This youthful energy works its way down from the top, with Yamamori’s captain, Akira Takeda (Akira Kobayashi), representing the second generation, and with a handful of various miscreants representing a blossoming third generation. For Takeda, Yamamori’s decisions are endlessly bad; just as Hirono was the ignored voice of reason for the Yamamori family in the first movie, Takeda is the ignored voice of action in this one. You can see Takeda desperate to break off from his boss, yet, like Hirono before him, he is unable to do so.
As for the third generation, we see that the anger of youth is still here, except with this generation, separated from the horrors of World War II, there’s not the post-war angst against which to place their rage. Instead, their fire comes from growing up in a city ruled by gangs. To become a man, one must join a family. (Without intending to, Fukasaku has painted a touching portrait of future gang life around the world. Children grow up in a world of violence, and eventually they truly believe that the only way to earn respect in life is to join a gang and continue the cycle.)
The most powerful of all the subplots in the “Yakuza Papers” series can be found in this chapter. Young Hiroshi Yazaki begins his life of crime taking bets on baseball games. He’s quiet, stays out of the way. He even befriends members of rival families - he’s a good kid. But then, late in the film, he’s offered a job: kill a rival, the same rival Yazaki befriended. This death will open up countless opportunities for the kid’s boss, and besides, the job pays an outrageous sum of money.
It’s a downright frightening scene, the seduction of this (semi-)innocent into the larger world of violence. After all, we’re already concerned for the teen, having watched in horror as he ogled his first gun - and the newfound power it holds - in an earlier scene. And now we’re seeing him fully sucked into the darkest corners of this world.
Yet we understand his decision once we see his home, located in the middle of Hiroshima’s “A-bomb slums.” This miserable life of poverty is pushing teens into gangs, and poor Yazaki is merely the latest casualty.
That Fukasaku leaves this as a mere subplot, paying it only enough attention to make its point, not so much as to make it the main point, shows how carefully he’s constructed his film series. “Yakuza Papers” is an epic that paints its picture with large strokes, yet leaves space for the finest of details. The large and the small combine to bite down hard on the themes of endless violence in an uncontrollable underground. And, as always, his eye remains unflinching, coldly watching, refusing to whitewash a single incident.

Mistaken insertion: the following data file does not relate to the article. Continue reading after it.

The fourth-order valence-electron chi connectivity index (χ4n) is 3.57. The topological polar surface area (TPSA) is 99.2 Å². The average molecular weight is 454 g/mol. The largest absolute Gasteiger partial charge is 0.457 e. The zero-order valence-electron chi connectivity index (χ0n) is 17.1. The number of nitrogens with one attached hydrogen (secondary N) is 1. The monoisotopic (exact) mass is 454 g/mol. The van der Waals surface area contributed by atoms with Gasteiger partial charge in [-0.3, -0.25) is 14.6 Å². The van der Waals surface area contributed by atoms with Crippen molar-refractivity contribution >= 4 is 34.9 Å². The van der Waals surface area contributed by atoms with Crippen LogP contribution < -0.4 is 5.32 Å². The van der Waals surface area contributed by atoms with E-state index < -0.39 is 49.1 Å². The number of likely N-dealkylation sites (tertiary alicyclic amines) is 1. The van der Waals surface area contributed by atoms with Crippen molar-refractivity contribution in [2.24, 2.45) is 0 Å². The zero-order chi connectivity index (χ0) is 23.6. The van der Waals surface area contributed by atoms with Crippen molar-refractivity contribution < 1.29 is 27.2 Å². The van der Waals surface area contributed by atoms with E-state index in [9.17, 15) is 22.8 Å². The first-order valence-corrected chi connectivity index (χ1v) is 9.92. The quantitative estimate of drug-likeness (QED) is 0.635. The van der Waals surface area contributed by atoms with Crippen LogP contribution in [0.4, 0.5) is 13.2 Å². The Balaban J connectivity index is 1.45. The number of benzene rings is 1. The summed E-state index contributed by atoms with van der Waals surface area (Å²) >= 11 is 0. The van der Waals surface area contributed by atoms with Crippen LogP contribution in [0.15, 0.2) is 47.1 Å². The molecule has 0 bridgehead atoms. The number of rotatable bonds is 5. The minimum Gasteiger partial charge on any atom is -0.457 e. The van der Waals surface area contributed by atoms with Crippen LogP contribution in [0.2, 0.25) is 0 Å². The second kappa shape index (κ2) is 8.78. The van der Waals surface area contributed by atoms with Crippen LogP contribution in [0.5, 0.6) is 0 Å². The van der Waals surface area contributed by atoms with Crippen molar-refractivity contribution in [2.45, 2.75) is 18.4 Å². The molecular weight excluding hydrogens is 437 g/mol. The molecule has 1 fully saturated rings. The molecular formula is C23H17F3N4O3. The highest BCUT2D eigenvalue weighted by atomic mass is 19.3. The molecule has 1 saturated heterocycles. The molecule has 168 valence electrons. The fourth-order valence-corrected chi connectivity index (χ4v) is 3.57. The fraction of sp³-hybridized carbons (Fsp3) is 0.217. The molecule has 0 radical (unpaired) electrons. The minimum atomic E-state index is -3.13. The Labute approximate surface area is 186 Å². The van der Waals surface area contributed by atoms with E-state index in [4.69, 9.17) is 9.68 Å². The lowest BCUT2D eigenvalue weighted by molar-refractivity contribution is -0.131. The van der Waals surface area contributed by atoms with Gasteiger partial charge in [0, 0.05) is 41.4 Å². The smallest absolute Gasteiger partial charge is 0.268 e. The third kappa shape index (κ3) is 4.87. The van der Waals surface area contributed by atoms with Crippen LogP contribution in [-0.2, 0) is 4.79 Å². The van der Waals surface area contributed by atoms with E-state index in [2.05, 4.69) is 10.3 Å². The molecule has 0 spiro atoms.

The surprise in “Police Tactics” is in how neatly the film wraps up. It leaves an opening for a fifth chapter, but not a requirement; the series could end here quite nicely. (Indeed, Fukasaku wanted to end here, but was convinced by the studio to do one more chapter.) The finale is perhaps the most downbeat of the saga so far, making it the most fitting: Fukasaku and screenwriter Kazuo Kasahara go for extreme nihilism here, telling us that every deal, every action, every death was all for nothing. This was a war that left many dead, many more injured, with millions spent, all with nothing to show for it.“The Yakuza Papers” exists to show the complete futility of such a life. The scene in “Proxy War,” in which a gang attack leaves the cremated remains of a former friend crushed and strewn on the street, was only a small touch, it seems; here, everyone’s life has as little value as those poor, trampled ashes. And so we head into the final chapter feeling beaten. The entire cast of characters has been reduced to a group of meaningless lives. What could Fukasaku possibly do for a finale?
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originally posted: 03/19/05 16:25:00